This is a team picture of the group that went to Louisiana this time. The two people that I'm standing beside are the founders and chief leaders of Rapid Response the organization I'm under when I go on these trips. Ken and Joni have been to just about every disaster starting with 911. They have been to the tsunami in Sri Lanka and the earth quake in Pakistan. They go more to the international disasters. This was about 6:30 AM and we all were excited to be leaving once again to work disaster relief.
This is a nice park we stopped at to have a lunch of sandwiches and fruit. Once again the food on this trip was excellent. We had Louisana hospitality to the max. For breakfast each morning people would bring home made biscuits and jam, pigs in a blanket, and boxes of donuts. Like I really need donuts. I already carry about a 30 pound donut around my middle. I sure didn't want to offend anyone so I did the best I could to stay fed well. I like to think I was keeping up my strength for the hard work at hand. However the scale sure didn't think so when I returned home. We stayed over night in Texarkana. There was a Huddle House across the street from the Motel which is good in a pinch when there isn't a real Waffle House around, but I didn't go there because the Motel had an excellent breakfast with make your own waffles. However I did get in quite a lengthy morning walk as is my custom on these trips. I just couldn't help myself when I walked up on a young man and woman struggling to unload a sofa. It's just in my blood to help people move stuff. I had to offer to help and they graciously excepted the offer. So miles away from Omaha, I can still find a sofa to move before breakfast. I little farther down the road people were packing up a truck and looked like they were seriously moving an entire household of furniture, but (sigh) I just didn't have the time to vounteer to help with that one. It did look pretty interesting though.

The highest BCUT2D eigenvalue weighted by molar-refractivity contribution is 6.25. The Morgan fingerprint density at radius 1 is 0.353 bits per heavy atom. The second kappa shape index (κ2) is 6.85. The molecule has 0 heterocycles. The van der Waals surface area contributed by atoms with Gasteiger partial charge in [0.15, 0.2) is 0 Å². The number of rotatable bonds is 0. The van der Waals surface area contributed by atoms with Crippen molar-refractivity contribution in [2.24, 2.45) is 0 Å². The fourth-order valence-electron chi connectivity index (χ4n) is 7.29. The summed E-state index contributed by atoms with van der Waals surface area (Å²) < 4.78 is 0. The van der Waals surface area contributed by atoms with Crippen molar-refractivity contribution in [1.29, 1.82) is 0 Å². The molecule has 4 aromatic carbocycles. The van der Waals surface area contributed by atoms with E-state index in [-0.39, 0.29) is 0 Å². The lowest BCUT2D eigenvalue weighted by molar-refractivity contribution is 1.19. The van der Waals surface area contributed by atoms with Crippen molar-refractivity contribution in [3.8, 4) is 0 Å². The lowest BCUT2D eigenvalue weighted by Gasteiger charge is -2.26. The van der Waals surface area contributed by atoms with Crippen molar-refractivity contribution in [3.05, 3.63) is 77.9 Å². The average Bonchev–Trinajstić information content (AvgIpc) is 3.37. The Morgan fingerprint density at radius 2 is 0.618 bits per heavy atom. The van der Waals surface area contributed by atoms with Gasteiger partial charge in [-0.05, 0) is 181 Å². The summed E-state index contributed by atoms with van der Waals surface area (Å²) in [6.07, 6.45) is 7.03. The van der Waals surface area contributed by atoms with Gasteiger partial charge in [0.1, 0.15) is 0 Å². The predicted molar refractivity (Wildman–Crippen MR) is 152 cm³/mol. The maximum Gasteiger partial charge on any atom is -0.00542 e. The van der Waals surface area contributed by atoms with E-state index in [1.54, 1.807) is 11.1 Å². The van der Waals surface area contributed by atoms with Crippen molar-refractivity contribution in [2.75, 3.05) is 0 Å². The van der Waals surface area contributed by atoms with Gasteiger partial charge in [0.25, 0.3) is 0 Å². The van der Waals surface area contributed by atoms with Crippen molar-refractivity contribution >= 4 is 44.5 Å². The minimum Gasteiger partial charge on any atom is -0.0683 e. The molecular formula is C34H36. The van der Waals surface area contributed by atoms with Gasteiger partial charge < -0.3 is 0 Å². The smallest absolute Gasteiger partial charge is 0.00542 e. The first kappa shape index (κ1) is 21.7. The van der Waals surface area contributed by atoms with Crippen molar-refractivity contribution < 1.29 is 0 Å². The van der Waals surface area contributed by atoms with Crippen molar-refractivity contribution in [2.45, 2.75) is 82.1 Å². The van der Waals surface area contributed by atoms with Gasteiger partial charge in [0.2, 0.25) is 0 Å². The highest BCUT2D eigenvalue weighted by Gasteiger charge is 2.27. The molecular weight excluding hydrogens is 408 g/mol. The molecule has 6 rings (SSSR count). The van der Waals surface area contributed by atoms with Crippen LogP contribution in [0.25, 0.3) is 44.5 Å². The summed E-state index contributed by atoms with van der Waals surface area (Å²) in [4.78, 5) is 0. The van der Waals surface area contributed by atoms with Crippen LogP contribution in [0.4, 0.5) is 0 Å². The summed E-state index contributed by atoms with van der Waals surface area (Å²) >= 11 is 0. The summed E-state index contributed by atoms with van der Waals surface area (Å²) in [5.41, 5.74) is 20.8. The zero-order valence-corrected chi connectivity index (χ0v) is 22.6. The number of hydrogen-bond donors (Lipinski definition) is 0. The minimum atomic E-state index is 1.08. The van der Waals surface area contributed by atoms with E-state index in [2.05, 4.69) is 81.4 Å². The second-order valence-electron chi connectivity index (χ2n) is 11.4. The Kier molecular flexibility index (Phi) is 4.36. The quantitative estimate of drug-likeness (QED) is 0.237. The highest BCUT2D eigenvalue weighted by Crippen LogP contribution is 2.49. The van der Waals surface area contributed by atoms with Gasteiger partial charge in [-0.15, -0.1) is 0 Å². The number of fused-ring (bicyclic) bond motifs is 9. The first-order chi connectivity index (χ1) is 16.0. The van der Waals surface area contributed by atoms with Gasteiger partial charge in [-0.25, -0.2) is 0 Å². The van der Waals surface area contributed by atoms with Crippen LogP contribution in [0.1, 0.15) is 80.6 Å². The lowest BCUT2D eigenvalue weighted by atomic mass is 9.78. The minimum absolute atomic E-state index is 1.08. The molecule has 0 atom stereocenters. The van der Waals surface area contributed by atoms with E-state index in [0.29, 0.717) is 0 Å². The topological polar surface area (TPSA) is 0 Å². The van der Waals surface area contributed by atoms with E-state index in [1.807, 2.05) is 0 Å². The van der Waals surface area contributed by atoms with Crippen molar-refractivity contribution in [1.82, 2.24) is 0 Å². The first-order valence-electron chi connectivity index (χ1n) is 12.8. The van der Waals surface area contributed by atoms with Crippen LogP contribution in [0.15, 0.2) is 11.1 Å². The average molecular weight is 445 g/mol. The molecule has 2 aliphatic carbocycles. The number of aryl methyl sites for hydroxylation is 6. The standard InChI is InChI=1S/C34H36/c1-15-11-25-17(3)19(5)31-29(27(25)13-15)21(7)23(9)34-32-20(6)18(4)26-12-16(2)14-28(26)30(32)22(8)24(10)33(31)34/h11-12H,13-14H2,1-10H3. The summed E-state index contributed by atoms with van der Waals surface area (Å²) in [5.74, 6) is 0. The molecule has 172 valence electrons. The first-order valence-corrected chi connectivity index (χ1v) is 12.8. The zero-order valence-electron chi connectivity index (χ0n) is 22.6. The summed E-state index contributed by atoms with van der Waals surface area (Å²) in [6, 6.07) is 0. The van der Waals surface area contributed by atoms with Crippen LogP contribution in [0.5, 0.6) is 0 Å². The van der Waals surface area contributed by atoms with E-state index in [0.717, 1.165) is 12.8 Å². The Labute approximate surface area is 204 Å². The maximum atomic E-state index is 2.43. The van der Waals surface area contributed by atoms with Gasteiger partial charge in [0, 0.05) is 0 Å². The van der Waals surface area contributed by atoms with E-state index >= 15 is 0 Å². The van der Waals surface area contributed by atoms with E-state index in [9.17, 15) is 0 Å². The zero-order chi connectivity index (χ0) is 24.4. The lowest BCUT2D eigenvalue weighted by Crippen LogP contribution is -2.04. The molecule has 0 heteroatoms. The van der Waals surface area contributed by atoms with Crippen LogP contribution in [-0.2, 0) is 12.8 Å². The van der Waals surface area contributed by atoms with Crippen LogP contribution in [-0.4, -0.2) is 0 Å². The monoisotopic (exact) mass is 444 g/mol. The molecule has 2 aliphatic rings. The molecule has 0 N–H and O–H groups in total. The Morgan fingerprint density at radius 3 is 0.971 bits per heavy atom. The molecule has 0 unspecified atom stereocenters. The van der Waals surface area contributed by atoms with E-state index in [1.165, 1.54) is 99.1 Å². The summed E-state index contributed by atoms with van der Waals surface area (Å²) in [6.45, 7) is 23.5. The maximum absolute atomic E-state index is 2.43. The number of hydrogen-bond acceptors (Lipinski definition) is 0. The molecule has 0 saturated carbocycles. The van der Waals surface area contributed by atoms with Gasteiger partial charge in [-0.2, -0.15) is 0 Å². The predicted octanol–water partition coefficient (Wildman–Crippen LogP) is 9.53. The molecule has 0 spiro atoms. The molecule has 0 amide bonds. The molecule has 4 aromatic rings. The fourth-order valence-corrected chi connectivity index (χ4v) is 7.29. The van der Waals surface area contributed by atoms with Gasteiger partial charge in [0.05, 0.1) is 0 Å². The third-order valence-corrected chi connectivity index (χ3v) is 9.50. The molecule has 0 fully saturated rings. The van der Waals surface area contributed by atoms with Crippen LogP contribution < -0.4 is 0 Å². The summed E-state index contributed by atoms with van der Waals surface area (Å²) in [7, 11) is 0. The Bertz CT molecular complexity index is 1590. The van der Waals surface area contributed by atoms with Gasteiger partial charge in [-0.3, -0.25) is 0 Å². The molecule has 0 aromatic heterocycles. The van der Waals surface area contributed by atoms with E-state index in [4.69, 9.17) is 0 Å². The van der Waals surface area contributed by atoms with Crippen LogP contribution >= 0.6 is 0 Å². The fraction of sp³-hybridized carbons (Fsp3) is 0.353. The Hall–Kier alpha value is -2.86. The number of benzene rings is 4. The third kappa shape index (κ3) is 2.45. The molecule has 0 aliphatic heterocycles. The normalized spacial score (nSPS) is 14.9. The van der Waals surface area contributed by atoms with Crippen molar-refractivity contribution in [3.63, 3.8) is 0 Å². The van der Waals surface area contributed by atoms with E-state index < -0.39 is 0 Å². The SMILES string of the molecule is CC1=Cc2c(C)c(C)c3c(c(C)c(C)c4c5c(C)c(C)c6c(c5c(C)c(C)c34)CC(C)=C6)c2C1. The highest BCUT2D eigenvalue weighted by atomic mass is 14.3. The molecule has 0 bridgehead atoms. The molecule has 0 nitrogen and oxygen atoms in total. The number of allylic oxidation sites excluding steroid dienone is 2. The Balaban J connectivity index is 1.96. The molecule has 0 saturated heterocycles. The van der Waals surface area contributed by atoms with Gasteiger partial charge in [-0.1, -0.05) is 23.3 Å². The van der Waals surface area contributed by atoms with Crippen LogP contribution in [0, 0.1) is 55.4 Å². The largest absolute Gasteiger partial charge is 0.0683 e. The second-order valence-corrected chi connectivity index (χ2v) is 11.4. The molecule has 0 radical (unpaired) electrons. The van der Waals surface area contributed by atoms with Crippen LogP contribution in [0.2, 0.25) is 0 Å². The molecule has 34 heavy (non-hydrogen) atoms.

We only missed a couple turns on the way to De Ridder which turned out to be more an adventure then irratation. At least for me it was, but then everything for me is an adventure. We chugged in to home away from home Sunday afternoon. Our accommodations were in a real live FEMA trailer. My space consisted of a six foot bed placed along one side of the trailer. It was about 2 to 3 foot wide and had head space of about the same while laying down. Half of the bed space was tucked behind a bathroom wall so when I crawled into the space all that was seen was the bottom part of my legs.
The bathroom was about as big a postage stamp. Maybe the stamp was bigger. To squirt yourself off in the shower I had this sensation to keep ducking because the ceiling was about 6 foot and again about 2 to 3 foot wide. There was no turning about in the shower and if you tried it just caused a person to stumble around and make quite a racket which entertained others in the trailer. One other member on our team took the fold down sofa and our team leaders got the dinky bedroom. Are you getting the picture that this was a small trailer. I always thought that a FEMA trailer was like a trailer house. Not so. A FEMA trailer is a plastic toy looking tow behind your car travel trailer. It's been said in Louisiana you don't want follow to close to FEMA when they're towing a trailer somewhere in order to avoid the plastic parts that flying off while in route. I imagine we are probably the only Nebraskans that got the full body experience of living in a FEMA trailer. I just can't imagine anyone with a family living in such cramped spaces for months.
The house we worked on the second trip to Louisiana has been completed. This is a picture of the house. The inside has panelling on the walls and beautiful ceiling titles for the ceiling. It turned out excellent in every way. Those that finished up the house did an awesome job for sure.
This is the Pastor's house that we worked on this time. It was about 3,000 square feet I think with a magnificent set of double doors for the main entrance and 20 foot high ceiling in the entry way and a vaulted cathedral ceiling in the living room. More about that later. A fireplace against the back wall with tons of windows gave a view of the woods in the back of the house. Such a joy it was to see this house going up. The inside of the house had framed walls and a pile of dry wall when we arrived. Our task was to get as much done as we could in five days. The Pastor said that he would be real happy if we got the upstairs finished in our time there. Little did he know what lay ahead.